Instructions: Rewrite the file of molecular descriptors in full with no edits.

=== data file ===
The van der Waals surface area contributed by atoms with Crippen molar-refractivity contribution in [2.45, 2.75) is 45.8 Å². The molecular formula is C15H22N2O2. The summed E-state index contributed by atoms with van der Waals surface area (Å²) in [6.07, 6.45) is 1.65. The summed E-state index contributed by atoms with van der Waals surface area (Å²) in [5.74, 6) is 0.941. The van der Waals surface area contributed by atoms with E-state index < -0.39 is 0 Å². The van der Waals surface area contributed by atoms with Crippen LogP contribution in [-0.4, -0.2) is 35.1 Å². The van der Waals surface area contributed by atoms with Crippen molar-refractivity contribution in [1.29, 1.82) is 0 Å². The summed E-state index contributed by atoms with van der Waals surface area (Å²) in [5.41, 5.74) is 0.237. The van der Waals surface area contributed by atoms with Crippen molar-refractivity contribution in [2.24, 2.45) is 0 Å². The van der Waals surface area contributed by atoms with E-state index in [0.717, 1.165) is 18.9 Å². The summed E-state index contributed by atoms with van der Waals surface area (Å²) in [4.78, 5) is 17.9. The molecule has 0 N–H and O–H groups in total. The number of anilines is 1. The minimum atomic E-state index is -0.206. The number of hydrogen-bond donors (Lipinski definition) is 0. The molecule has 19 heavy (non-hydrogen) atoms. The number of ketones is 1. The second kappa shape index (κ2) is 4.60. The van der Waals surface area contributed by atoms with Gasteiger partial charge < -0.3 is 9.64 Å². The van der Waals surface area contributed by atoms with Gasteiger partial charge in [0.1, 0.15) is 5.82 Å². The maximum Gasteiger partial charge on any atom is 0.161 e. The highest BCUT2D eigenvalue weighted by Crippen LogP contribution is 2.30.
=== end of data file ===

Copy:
The van der Waals surface area contributed by atoms with Crippen molar-refractivity contribution in [2.45, 2.75) is 45.8 Å². The molecular formula is C15H22N2O2. The summed E-state index contributed by atoms with van der Waals surface area (Å²) in [6.07, 6.45) is 1.65. The summed E-state index contributed by atoms with van der Waals surface area (Å²) in [5.74, 6) is 0.941. The van der Waals surface area contributed by atoms with E-state index < -0.39 is 0 Å². The van der Waals surface area contributed by atoms with Crippen LogP contribution in [-0.4, -0.2) is 35.1 Å². The van der Waals surface area contributed by atoms with Crippen molar-refractivity contribution in [1.29, 1.82) is 0 Å². The summed E-state index contributed by atoms with van der Waals surface area (Å²) in [5.41, 5.74) is 0.237. The van der Waals surface area contributed by atoms with Crippen molar-refractivity contribution in [2.24, 2.45) is 0 Å². The van der Waals surface area contributed by atoms with E-state index in [0.717, 1.165) is 18.9 Å². The summed E-state index contributed by atoms with van der Waals surface area (Å²) in [4.78, 5) is 17.9. The molecule has 0 N–H and O–H groups in total. The number of anilines is 1. The minimum atomic E-state index is -0.206. The number of hydrogen-bond donors (Lipinski definition) is 0. The molecule has 19 heavy (non-hydrogen) atoms. The number of ketones is 1. The second kappa shape index (κ2) is 4.60. The van der Waals surface area contributed by atoms with Gasteiger partial charge < -0.3 is 9.64 Å². The van der Waals surface area contributed by atoms with Gasteiger partial charge in [0.1, 0.15) is 5.82 Å². The maximum Gasteiger partial charge on any atom is 0.161 e. The highest BCUT2D eigenvalue weighted by Crippen LogP contribution is 2.30.